Partnership working between families, carers, practitioners and professionals in supporting young children’s learning and development
Parents, carers and the wider family are central to a young child’s wellbeing, and practitioners have a key role to play in supporting these important relationships by sharing and receiving information to support learning both in the setting and at home. An early years provider’s work with its families will be built on respect and sustaining an ongoing dialogue, developing the partnership begun by any previous practitioner (s).
Close working between practitioners (including those who act as key workers) and families is vital for the identification of a young child’s learning and development needs and to ensure a quick response to any area of difficulty. Regular information should be provided for parents about activities carried out by their children, for example through wall displays; photographs; examples of children’s work or opportunities to see learning and development activities in action.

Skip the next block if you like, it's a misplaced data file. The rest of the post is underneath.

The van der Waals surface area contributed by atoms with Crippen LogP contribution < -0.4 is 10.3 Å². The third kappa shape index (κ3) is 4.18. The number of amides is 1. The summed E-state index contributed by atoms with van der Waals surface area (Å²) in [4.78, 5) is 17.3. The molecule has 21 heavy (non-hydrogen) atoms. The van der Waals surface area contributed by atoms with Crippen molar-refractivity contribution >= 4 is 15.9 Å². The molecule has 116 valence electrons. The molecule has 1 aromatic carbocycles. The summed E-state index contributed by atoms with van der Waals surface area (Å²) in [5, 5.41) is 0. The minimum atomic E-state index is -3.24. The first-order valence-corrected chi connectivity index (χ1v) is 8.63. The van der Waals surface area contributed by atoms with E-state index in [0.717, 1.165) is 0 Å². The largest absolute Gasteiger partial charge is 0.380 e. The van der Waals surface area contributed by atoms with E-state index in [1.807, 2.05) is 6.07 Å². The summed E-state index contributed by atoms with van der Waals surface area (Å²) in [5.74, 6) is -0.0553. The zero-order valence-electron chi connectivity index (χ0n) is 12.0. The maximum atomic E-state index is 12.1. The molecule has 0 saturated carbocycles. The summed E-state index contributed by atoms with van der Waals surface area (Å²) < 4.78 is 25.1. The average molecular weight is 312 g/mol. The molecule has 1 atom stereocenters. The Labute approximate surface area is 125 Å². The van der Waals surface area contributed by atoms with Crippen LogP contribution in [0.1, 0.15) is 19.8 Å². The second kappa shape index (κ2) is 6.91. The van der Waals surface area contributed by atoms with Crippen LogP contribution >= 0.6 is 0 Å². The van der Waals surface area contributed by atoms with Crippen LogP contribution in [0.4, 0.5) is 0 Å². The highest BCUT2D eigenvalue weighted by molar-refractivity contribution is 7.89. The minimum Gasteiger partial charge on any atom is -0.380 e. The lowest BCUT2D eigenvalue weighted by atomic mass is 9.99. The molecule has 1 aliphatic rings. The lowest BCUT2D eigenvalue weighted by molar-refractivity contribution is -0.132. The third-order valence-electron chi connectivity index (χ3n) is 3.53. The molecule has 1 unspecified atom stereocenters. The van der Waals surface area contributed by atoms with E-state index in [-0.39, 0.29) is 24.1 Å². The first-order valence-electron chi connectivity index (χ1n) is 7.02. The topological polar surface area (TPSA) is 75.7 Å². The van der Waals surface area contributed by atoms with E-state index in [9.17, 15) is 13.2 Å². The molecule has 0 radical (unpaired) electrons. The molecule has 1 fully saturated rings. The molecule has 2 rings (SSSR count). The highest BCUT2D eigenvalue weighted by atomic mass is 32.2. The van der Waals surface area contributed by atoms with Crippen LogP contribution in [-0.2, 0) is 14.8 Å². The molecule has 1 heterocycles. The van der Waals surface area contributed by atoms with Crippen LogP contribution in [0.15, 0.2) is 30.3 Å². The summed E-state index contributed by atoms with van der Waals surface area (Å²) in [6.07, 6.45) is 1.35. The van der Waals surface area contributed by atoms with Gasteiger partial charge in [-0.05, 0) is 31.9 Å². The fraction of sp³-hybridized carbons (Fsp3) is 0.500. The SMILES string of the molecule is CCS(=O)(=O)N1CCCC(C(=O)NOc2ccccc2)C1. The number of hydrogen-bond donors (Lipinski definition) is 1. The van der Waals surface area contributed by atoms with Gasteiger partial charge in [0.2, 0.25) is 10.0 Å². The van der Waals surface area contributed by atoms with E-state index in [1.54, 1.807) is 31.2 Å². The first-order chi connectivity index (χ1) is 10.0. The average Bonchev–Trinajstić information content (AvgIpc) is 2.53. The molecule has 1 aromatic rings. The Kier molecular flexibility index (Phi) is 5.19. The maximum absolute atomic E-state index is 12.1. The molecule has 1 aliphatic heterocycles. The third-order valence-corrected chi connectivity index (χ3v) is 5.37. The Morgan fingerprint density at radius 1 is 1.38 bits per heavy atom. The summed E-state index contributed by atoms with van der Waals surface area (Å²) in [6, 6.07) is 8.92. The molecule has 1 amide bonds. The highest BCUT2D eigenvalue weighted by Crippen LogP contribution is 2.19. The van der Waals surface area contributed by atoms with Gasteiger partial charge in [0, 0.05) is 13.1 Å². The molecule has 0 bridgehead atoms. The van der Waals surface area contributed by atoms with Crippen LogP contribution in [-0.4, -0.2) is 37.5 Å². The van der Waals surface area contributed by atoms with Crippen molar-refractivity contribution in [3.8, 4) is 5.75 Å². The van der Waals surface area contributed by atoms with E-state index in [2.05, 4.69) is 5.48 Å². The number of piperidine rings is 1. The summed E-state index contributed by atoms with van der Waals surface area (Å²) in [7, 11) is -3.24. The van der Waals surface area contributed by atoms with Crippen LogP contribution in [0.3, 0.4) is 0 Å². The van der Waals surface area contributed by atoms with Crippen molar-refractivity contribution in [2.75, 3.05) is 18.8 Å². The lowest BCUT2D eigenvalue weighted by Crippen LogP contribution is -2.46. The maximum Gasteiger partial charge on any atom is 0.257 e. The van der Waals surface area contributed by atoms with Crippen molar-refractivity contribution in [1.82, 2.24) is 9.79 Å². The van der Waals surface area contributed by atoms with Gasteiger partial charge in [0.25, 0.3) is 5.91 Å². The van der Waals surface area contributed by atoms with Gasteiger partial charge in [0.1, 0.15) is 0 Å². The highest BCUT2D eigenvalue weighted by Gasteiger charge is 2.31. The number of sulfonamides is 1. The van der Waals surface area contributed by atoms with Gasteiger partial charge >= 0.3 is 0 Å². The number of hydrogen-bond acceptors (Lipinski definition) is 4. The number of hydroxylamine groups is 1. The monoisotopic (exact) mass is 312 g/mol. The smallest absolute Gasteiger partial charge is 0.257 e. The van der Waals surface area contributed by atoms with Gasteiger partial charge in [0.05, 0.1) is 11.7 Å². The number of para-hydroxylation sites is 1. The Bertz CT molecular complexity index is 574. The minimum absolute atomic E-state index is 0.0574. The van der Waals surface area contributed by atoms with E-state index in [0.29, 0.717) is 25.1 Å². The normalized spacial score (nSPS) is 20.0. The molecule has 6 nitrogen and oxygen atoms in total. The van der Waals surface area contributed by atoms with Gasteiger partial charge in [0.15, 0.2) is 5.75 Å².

Practitioners should value linguistic diversity and provide opportunities for young children to develop and use their home language in play and learning, as well as encouraging them to learn and use English. They should also make every effort to ensure that any parents who are not confident in communicating through spoken or written English are not disadvantaged.
Children benefit from quality integrated support with professionals working together to meet their varied needs. Multi-agency partnerships will involve working with people from other agencies, such as local and community health and social care professionals, including where children are looked after by the local authority.
When possible, parents and carers should also have access to information about any health, social care or education extended services offered by the setting or in the locality, which may provide opportunities to improve and extend their own skills. Sole providers may want to make themselves aware of local services or providers in order to be able to pass on useful information to families with whom they are involved.